Save our historical treasures at the Sarnath Museum!

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Dear people of India, 

Recall that proud feeling you feel when reading about how India used to be the "Sone Ki Chidhiya (Golden Bird)' once upon a time in the distant past, recall the pride felt when you realised that the founders of one of the world's largest faiths, Buddhism, recall the patriotic feelings while watching the Republic Day celebrations on TV, where all of India's culture is showcased on 'Jhaankis'. Now picture a part of these relics, proofs of our ancient civilisation roots deteriorating each day due to the negligence in storing them correctly.  Makes you cringe, right? For this reason, my dear fellow citizens, today I approach all of you to unite to save our historical treasures placed in the Sarnath Museum, Varanasi. 

On my trip to Varanasi recently, I was bestowed with the opportunity of visiting one of India’s oldest museum, the Sarnath Museum in Varanasi, UP. The museum housing up to 6,832 sculptures and artefacts as ancient as the 3rd Century BCE has become a grave cause of concern.

The causes of concern are: 

  • Sculptures and Artefacts vulnerable to damage due to the absence of a boundary or enclosure: Majority of sculptures and artefacts housed by the museum are kept unprotected by any glass enclosure or even a fence; which results in visitors constantly touching them. This has caused a significant amount of damage to them which is prominently visible to the naked eye. The surface of the sculptures has blackened from the deposit of a layer of greasy dirt formed by the dirt and oil from constant touching by people. The ancient sculptures are even subjected to scratching with nails by people who are a bit too keen to investigate the surface. It will not be a surprise if there is major intentional damage by anyone of ill-will with a sharp object. (Since cameras or phones are not allowed inside the museum, photo proof of this can be found here, where lack of a boundary or enclosure can be clearly seen for many objects.)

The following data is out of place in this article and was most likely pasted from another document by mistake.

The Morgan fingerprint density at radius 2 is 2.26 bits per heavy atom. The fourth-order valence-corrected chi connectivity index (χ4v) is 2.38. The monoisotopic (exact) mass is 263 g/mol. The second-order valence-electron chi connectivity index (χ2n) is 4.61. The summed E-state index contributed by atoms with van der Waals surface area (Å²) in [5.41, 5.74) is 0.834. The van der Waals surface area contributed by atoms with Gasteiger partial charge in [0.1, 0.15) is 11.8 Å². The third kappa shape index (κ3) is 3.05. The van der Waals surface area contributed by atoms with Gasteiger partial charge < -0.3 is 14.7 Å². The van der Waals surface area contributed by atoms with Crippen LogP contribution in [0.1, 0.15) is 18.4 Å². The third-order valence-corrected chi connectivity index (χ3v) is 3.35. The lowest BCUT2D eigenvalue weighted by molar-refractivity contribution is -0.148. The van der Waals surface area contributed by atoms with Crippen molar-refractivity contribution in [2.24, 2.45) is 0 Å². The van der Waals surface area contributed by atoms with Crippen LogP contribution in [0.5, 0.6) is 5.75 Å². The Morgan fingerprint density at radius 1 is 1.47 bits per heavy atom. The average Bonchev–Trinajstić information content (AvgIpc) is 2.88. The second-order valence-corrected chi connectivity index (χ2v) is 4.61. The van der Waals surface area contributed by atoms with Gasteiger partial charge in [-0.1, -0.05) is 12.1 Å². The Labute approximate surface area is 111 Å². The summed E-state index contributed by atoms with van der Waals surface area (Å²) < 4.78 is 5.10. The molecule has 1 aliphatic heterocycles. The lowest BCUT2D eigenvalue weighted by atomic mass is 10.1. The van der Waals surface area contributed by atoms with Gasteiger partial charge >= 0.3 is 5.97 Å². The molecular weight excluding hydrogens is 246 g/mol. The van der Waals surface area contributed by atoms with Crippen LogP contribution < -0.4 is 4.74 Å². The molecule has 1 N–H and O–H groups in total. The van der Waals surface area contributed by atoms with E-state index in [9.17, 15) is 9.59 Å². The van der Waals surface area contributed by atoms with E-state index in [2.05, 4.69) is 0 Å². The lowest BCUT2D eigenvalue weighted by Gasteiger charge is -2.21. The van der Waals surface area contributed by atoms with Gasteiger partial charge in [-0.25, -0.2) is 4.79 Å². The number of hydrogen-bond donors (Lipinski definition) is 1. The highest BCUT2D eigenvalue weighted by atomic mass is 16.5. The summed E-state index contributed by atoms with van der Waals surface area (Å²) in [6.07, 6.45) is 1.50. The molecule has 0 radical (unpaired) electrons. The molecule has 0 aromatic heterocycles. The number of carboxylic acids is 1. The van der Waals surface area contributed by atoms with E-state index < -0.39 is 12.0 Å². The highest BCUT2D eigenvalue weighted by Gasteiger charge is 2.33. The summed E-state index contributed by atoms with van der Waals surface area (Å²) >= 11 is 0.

• Allowance of eating food inside the museum: There is no check on the food objects taken inside the museum. I have personally witnessed people eating chips inside the museum and touching the sculptures with the same dirty hands. Presence of material like food and water in the museum will lead to enhanced bacterial growth and damage.
  • Extremely low entry fees: Home to sculptures and artefacts as old as the 3rd century BCE, the Sarnath museum is none less than a treasure chest, glorifying the richness and beauty of our Indian heritage. To keep an entry fee as low as Rs.5 is in itself demeaning to the pride we have for our heritage and culture. With entry fees as low as low as this even for foreigners, which is not even equal to a quarter of a dollar, it sends out the message that this is how less we value our history. Apart from this, given the immense number of foreign tourists visiting it each day, an increased entry fee will itself lower the burden of finances for the museum maintenance.

On interaction with a few locals in the vicinity over the low Museum fees I came to know of a very saddening opinion, which is, “Who will come to visit this broken stuff if the fee is increased?” This is a matter of great shock and concern that such is the level of unawareness among the people of our country regarding our ancient history. With this kind of mindset, even if the proofs of the existence of the Mahabharata, like the ruins of Dwarika Nagari, even then this will be what people will remark and value them.

An increased fee, I believe, will itself do a part of this job as it will affect the human psychology into deeming it as something valuable because it is expensive. Just the way it works for precious stones like diamond and others; the majority of the demand for these is simply because these are too expensive.

Keeping in mind all of the above facts, today I implore you, a wise citizen of India, to please take out 2 minutes of your valuable time to save the remnants of our rich cultural heritage and sign this petition.



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